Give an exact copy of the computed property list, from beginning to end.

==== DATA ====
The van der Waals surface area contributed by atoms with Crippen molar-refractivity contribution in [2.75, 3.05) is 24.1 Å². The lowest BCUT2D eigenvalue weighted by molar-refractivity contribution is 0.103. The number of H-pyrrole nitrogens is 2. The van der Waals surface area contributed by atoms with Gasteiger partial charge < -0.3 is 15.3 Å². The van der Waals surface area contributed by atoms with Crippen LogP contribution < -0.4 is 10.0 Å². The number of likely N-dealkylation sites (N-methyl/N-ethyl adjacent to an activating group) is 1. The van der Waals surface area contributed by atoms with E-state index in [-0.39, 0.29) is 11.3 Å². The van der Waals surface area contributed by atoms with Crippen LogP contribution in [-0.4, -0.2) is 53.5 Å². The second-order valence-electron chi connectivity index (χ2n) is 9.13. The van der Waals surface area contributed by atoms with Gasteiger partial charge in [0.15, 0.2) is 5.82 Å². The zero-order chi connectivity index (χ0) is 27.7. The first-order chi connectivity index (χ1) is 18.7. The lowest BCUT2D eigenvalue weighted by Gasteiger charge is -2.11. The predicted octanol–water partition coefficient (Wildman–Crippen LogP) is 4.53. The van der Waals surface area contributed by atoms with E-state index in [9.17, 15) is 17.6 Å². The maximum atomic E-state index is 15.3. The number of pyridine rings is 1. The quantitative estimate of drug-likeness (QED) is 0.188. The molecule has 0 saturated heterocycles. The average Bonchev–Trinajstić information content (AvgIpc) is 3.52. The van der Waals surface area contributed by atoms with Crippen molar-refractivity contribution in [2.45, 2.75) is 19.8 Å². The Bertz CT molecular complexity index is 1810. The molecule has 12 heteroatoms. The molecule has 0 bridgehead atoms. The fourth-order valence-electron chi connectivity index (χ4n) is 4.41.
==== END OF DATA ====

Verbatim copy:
The van der Waals surface area contributed by atoms with Crippen molar-refractivity contribution in [2.75, 3.05) is 24.1 Å². The lowest BCUT2D eigenvalue weighted by molar-refractivity contribution is 0.103. The number of H-pyrrole nitrogens is 2. The van der Waals surface area contributed by atoms with Gasteiger partial charge < -0.3 is 15.3 Å². The van der Waals surface area contributed by atoms with Crippen LogP contribution < -0.4 is 10.0 Å². The number of likely N-dealkylation sites (N-methyl/N-ethyl adjacent to an activating group) is 1. The van der Waals surface area contributed by atoms with E-state index in [-0.39, 0.29) is 11.3 Å². The van der Waals surface area contributed by atoms with Crippen LogP contribution in [-0.4, -0.2) is 53.5 Å². The second-order valence-electron chi connectivity index (χ2n) is 9.13. The van der Waals surface area contributed by atoms with Gasteiger partial charge in [0.15, 0.2) is 5.82 Å². The zero-order chi connectivity index (χ0) is 27.7. The first-order chi connectivity index (χ1) is 18.7. The lowest BCUT2D eigenvalue weighted by Gasteiger charge is -2.11. The predicted octanol–water partition coefficient (Wildman–Crippen LogP) is 4.53. The van der Waals surface area contributed by atoms with E-state index in [9.17, 15) is 17.6 Å². The maximum atomic E-state index is 15.3. The number of pyridine rings is 1. The quantitative estimate of drug-likeness (QED) is 0.188. The molecule has 0 saturated heterocycles. The average Bonchev–Trinajstić information content (AvgIpc) is 3.52. The van der Waals surface area contributed by atoms with Crippen molar-refractivity contribution in [2.45, 2.75) is 19.8 Å². The Bertz CT molecular complexity index is 1810. The molecule has 12 heteroatoms. The molecule has 0 bridgehead atoms. The fourth-order valence-electron chi connectivity index (χ4n) is 4.41.